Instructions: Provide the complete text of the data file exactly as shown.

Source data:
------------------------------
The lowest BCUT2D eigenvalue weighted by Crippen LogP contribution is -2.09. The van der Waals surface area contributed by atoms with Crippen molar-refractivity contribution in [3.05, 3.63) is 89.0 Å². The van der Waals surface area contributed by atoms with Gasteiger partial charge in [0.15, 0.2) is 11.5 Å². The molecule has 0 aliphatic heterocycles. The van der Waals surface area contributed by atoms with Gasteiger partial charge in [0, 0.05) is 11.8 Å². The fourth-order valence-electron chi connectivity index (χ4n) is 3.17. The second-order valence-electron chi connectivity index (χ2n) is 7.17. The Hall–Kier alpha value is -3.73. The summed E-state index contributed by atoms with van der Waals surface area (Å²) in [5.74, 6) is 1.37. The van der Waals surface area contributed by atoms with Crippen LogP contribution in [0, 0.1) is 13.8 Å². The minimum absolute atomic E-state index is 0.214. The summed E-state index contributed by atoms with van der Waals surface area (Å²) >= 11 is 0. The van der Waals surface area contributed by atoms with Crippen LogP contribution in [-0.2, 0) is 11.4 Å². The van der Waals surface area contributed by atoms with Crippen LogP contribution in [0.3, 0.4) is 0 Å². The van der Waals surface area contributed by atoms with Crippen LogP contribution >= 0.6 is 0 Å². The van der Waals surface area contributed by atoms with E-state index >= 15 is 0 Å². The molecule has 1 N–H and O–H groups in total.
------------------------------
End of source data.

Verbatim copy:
The lowest BCUT2D eigenvalue weighted by Crippen LogP contribution is -2.09. The van der Waals surface area contributed by atoms with Crippen molar-refractivity contribution in [3.05, 3.63) is 89.0 Å². The van der Waals surface area contributed by atoms with Gasteiger partial charge in [0.15, 0.2) is 11.5 Å². The molecule has 0 aliphatic heterocycles. The van der Waals surface area contributed by atoms with Gasteiger partial charge in [0, 0.05) is 11.8 Å². The fourth-order valence-electron chi connectivity index (χ4n) is 3.17. The second-order valence-electron chi connectivity index (χ2n) is 7.17. The Hall–Kier alpha value is -3.73. The summed E-state index contributed by atoms with van der Waals surface area (Å²) in [5.74, 6) is 1.37. The van der Waals surface area contributed by atoms with Crippen LogP contribution in [0, 0.1) is 13.8 Å². The minimum absolute atomic E-state index is 0.214. The summed E-state index contributed by atoms with van der Waals surface area (Å²) >= 11 is 0. The van der Waals surface area contributed by atoms with Crippen LogP contribution in [-0.2, 0) is 11.4 Å². The van der Waals surface area contributed by atoms with Crippen LogP contribution in [0.3, 0.4) is 0 Å². The van der Waals surface area contributed by atoms with Crippen LogP contribution >= 0.6 is 0 Å². The van der Waals surface area contributed by atoms with E-state index >= 15 is 0 Å². The molecule has 1 N–H and O–H groups in total.